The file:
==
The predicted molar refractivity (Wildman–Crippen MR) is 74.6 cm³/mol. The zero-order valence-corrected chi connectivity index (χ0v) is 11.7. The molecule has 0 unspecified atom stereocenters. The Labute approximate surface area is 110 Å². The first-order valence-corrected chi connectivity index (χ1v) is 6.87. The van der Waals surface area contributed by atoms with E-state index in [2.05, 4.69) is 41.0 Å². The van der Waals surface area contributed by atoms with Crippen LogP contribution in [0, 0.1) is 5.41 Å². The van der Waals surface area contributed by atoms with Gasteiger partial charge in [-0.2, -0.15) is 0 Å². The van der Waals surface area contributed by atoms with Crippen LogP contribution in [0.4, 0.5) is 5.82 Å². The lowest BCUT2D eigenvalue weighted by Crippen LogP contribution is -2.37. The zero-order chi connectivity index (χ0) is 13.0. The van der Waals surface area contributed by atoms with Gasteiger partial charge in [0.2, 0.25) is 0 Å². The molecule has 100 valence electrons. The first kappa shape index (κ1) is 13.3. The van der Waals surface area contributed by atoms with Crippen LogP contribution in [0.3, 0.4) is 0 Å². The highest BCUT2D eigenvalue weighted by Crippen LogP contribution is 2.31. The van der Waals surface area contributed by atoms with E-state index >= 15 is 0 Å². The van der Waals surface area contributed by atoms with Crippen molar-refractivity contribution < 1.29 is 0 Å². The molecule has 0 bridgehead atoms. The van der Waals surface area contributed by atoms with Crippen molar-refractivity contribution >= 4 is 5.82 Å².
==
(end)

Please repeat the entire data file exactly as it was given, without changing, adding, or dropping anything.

The predicted molar refractivity (Wildman–Crippen MR) is 74.6 cm³/mol. The zero-order valence-corrected chi connectivity index (χ0v) is 11.7. The molecule has 0 unspecified atom stereocenters. The Labute approximate surface area is 110 Å². The first-order valence-corrected chi connectivity index (χ1v) is 6.87. The van der Waals surface area contributed by atoms with E-state index in [2.05, 4.69) is 41.0 Å². The van der Waals surface area contributed by atoms with Crippen LogP contribution in [0, 0.1) is 5.41 Å². The van der Waals surface area contributed by atoms with Gasteiger partial charge in [-0.2, -0.15) is 0 Å². The van der Waals surface area contributed by atoms with Crippen LogP contribution in [0.4, 0.5) is 5.82 Å². The lowest BCUT2D eigenvalue weighted by Crippen LogP contribution is -2.37. The zero-order chi connectivity index (χ0) is 13.0. The van der Waals surface area contributed by atoms with Gasteiger partial charge in [0.2, 0.25) is 0 Å². The molecule has 100 valence electrons. The first kappa shape index (κ1) is 13.3. The van der Waals surface area contributed by atoms with Crippen LogP contribution in [0.3, 0.4) is 0 Å². The highest BCUT2D eigenvalue weighted by Crippen LogP contribution is 2.31. The van der Waals surface area contributed by atoms with E-state index >= 15 is 0 Å². The van der Waals surface area contributed by atoms with Crippen molar-refractivity contribution < 1.29 is 0 Å². The molecule has 0 bridgehead atoms. The van der Waals surface area contributed by atoms with Crippen molar-refractivity contribution >= 4 is 5.82 Å².